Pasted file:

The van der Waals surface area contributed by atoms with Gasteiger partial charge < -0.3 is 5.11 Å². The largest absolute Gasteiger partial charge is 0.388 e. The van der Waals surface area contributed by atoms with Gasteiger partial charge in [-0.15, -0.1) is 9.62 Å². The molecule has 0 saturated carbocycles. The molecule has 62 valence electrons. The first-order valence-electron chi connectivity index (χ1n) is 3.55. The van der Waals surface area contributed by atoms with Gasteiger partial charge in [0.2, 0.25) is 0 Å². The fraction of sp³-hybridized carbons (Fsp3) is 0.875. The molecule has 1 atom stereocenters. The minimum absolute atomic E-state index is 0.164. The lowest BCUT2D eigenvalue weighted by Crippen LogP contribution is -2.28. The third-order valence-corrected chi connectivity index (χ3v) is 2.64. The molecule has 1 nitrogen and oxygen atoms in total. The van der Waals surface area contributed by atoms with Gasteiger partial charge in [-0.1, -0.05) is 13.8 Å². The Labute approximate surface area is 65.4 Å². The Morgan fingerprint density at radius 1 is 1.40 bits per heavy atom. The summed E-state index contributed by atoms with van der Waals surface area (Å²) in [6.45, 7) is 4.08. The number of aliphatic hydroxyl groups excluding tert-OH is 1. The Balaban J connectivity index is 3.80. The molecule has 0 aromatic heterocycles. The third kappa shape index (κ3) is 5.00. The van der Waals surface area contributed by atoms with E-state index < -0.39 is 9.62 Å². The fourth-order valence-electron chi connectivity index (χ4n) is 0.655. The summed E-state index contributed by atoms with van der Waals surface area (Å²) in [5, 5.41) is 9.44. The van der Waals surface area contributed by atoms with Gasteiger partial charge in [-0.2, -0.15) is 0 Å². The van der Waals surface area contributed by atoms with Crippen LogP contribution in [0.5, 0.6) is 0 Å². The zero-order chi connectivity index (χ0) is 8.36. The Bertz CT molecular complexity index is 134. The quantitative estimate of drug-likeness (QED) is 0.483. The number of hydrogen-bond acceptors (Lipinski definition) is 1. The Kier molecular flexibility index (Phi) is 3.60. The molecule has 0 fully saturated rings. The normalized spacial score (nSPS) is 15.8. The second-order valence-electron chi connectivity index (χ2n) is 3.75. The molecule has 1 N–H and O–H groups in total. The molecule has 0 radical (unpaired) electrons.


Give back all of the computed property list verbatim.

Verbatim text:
The van der Waals surface area contributed by atoms with Gasteiger partial charge < -0.3 is 5.11 Å². The largest absolute Gasteiger partial charge is 0.388 e. The van der Waals surface area contributed by atoms with Gasteiger partial charge in [-0.15, -0.1) is 9.62 Å². The molecule has 0 saturated carbocycles. The molecule has 62 valence electrons. The first-order valence-electron chi connectivity index (χ1n) is 3.55. The van der Waals surface area contributed by atoms with Gasteiger partial charge in [0.2, 0.25) is 0 Å². The fraction of sp³-hybridized carbons (Fsp3) is 0.875. The molecule has 1 atom stereocenters. The minimum absolute atomic E-state index is 0.164. The lowest BCUT2D eigenvalue weighted by Crippen LogP contribution is -2.28. The third-order valence-corrected chi connectivity index (χ3v) is 2.64. The molecule has 1 nitrogen and oxygen atoms in total. The van der Waals surface area contributed by atoms with Gasteiger partial charge in [-0.1, -0.05) is 13.8 Å². The Labute approximate surface area is 65.4 Å². The Morgan fingerprint density at radius 1 is 1.40 bits per heavy atom. The summed E-state index contributed by atoms with van der Waals surface area (Å²) in [6.45, 7) is 4.08. The number of aliphatic hydroxyl groups excluding tert-OH is 1. The Balaban J connectivity index is 3.80. The molecule has 0 aromatic heterocycles. The third kappa shape index (κ3) is 5.00. The van der Waals surface area contributed by atoms with E-state index < -0.39 is 9.62 Å². The fourth-order valence-electron chi connectivity index (χ4n) is 0.655. The summed E-state index contributed by atoms with van der Waals surface area (Å²) in [5, 5.41) is 9.44. The van der Waals surface area contributed by atoms with Gasteiger partial charge in [-0.2, -0.15) is 0 Å². The van der Waals surface area contributed by atoms with Crippen LogP contribution in [0.5, 0.6) is 0 Å². The zero-order chi connectivity index (χ0) is 8.36. The Bertz CT molecular complexity index is 134. The quantitative estimate of drug-likeness (QED) is 0.483. The number of hydrogen-bond acceptors (Lipinski definition) is 1. The Kier molecular flexibility index (Phi) is 3.60. The molecule has 0 fully saturated rings. The normalized spacial score (nSPS) is 15.8. The second-order valence-electron chi connectivity index (χ2n) is 3.75. The molecule has 1 N–H and O–H groups in total. The molecule has 0 radical (unpaired) electrons.